One deaf California woman with a passion for the high skies hopes to earn her pilot’s license next month through a special program at Purdue University Airport.
As Julia Velasquez prepares to take the test for the coveted license in July, she says the seven-week opportunity, made possible through a scholarship, is a dream come true.
“Ever since I was little, I have always been fascinated by the sky. I’ve always wanted to fly,” Velasquez said through an interrupter, Fox 59 reports.
The ninth annual Able Flight scholarship program funds pilot lessons for individuals with physical disabilities, and is hosted in West Lafayette, Ind. Velasquez is one of four students in the program this summer, and all are eager to hopefully earn their licenses within the next few weeks.
"We can do the same things as everybody else," Velasquez said. "We want to be equal. We want to come up with creative solutions to make it work."
To that end, though most of the Purdue flight instructors are not trained in sign language, they are embracing creativity in instructing the students.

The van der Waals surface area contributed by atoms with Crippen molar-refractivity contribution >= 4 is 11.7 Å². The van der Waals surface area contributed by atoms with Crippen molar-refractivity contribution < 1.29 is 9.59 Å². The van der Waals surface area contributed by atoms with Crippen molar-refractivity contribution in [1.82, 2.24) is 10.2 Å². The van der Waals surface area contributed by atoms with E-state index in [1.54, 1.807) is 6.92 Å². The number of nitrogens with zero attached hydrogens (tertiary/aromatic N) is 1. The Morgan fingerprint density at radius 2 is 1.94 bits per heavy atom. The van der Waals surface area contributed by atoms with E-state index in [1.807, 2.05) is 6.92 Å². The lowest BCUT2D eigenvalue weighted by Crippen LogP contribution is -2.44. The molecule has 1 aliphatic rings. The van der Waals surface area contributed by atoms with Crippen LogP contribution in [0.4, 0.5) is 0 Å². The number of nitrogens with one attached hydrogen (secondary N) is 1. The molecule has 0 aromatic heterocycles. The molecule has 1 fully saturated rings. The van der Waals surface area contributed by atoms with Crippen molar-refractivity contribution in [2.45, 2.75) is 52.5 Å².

“I didn’t know any sign language when I first met Julia," instructor Andrea Hynek, a rising Purdue senior, told Fox 59. "I wanted to communicate with her as best as I can, so I learned the [alphabet] and that helps a lot."
From spelling out words to Velasquez or writing down instructions, Hynek and Velasquez have established multiple methods of successful discussion from takeoff to landing.
“There’s a lot of teamwork," Velasquez said. "A lot of communication."
After hopefully earning her pilot’s license, Velasquez says her next dream is become an astronaut. In the meantime, she hopes to help other deaf individuals earn their pilot’s licenses, as well.
According to the Aircraft Owners and Pilots Association, there are currently about 200 deaf pilots across the country, Fox 59 reports.